Six- and seven-speed freewheels saw chainstays nudge out a little wider, to 126mm. But the move to eight, then nine-speed rear clusters really threw a wrench in the works. Rear axles found on freewheel style hubs had to contend with over an inch of unsupported axle hanging out between the drive side hub bearing and the dropout. Strong road riders and cyclotourists had plenty of experience with bent rear axles, but the new crop of mountain bikers wreaked havoc on the spindly little things. So, by the early 1990s, there was a wholesale shift toward the much stronger axles found in cassette hubs (thanks to the hub bearings on the drive side moving all the way outboard to close to the axle tip), along with the advent of index shifting which made it much easier for riders to embrace the proliferation of gears sprouting out of rear wheels. 130mm became the norm for road spacing, and mountain bikes jumped eagerly to 135mm, and everyone was happy.
For a little while.
Thing was, the distance between the hub flanges was getting narrower as the number of gears increased. This led to less available spoke bracing angle, and less ability to symmetrically dish a rear wheel, which meant that overall wheel strength began to be compromised. Then disc brakes got added to the mix. Then people rightfully began to question the sanity of holding those wheels – and all the massive braking and torque forces operating on them – in place with a cam that clamped a 5mm piece of wire running through a hollow 9mm axle; an “innovation” that had genuine merit when it was thought first thought up in 1917.
Welcome to the 21st Century!
In recent years, the quick release axle, as pioneered by Tullio Campagnolo, has thankfully slipped out of the mix with regard to performance mountain bikes, and is even fading from favor on the road. MTB rear axles are now 12mm, sliding through machined dropouts that completely enclose the axle. Brake calipers and derailleurs are always aligned where they should be, and it is impossible to install a wheel incorrectly. This is change for the good. And, as gears have continued to proliferate to 10-speeds and beyond, rear hub spacing stepped outward again, to 142mm. More room for the gears, room for the brake rotor, better bracing angle and wheel dish for stronger wheels, everyone rejoice!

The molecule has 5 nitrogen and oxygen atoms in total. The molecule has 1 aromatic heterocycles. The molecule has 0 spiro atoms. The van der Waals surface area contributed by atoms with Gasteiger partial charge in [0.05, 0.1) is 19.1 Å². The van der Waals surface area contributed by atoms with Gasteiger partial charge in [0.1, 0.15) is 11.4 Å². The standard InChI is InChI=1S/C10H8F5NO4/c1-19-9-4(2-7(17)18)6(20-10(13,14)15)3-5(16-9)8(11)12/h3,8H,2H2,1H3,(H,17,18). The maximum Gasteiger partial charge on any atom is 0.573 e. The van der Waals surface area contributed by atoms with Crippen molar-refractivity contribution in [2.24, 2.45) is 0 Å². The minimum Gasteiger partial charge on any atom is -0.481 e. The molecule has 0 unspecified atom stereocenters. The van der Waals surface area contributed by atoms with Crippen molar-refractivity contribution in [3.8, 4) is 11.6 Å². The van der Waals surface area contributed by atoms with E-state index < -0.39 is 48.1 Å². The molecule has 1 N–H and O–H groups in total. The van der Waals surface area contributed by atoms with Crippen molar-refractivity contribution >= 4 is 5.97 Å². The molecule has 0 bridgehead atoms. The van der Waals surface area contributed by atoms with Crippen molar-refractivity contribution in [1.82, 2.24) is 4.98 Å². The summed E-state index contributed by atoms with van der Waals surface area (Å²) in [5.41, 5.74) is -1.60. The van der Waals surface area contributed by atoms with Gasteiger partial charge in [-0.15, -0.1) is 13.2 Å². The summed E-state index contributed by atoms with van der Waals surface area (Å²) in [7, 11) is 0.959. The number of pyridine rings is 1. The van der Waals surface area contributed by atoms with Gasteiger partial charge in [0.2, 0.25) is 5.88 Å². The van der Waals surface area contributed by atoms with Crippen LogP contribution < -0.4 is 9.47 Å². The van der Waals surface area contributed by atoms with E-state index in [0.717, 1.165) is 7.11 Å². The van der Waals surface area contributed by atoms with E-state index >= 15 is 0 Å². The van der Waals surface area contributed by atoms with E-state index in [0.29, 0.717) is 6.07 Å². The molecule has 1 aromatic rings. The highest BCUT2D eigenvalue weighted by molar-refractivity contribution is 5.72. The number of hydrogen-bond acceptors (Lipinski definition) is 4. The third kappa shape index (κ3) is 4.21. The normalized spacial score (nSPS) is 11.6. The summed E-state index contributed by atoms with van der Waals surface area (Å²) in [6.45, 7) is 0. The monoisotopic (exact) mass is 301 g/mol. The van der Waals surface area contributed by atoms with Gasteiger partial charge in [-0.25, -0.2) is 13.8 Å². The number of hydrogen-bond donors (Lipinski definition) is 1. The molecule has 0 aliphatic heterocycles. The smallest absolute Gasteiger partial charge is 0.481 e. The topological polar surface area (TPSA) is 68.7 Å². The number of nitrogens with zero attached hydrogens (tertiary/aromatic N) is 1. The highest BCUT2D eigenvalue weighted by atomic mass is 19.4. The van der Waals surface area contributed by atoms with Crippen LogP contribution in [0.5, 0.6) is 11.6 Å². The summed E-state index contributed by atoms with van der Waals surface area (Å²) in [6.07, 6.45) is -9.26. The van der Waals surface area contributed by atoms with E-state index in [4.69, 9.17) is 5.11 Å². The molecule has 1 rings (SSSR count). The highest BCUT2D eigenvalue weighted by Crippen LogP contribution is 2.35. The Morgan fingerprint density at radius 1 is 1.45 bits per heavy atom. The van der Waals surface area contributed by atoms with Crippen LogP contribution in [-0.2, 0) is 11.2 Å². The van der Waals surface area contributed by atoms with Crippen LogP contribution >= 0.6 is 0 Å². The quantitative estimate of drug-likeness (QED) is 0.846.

Meanwhile, modern metal forming technology, the onset of molded carbon fiber frames, and the advent of 1x drivetrains allowed designers to shorten chainstays while still maintaining reasonable crank offset. The fact that we can ride long travel full suspension 29ers with shorter chainstays than our 26” race hardtails of a decade ago is pretty damn amazing. Take a moment to think about all the layered technological evolutions that have allowed that reality to happen. It’s awesome - change upon change that allowed the next wave of evolution to occur.
And this is where we get to Boost spacing, another little 6mm jump from the new-new of just a few short years ago, and why it is a good thing, and not part of the global conspiracy to make you buy new stuff. There are now TWELVE gears attached to the back of today’s high end mountain bike! That’s two more gears than your dad’s racing ten speed without even needing a front derailleur. That’s eleven more gears than Henri Desgrange ever imagined would be found on a Tour De France racebike, and he never in his wildest dreams would have envisioned something like the Red Bull Rampage. There’s a super powerful disc brake. There’s a wheel, maybe a 29” wheel, that can be built light and strong thanks to wider hub flange spacing. There’s room to fit a fat tire in short chainstays without interfering with the chain. There’s a front wheel that is symmetrical and strong.
This is evolution. In technology, as in nature, a dynamic landscape where adaptation and advantage are shaping our experience. This evolution is incrementally making the bikes we ride better. There’s no way you could convince Jared Graves to compete on the EWS circuit with a decade old Stumpjumper, nor would you find Peter Sagan very stoked about racing Paris-Roubaix on a 1957 Atala. The move to Boost spacing incrementally improves the breed, just like the move to 142x12 from 135x10 improved the breed. It’s a little better than what was before, not necessarily a game changer, but an important rung along the evolutionary ladder. Each change as it happens seems like it offers a small advantage – a questionable advantage in the eyes of some. But as each change occurs, and generates leverage for other advances, the whole process evolves. Welcome to the future.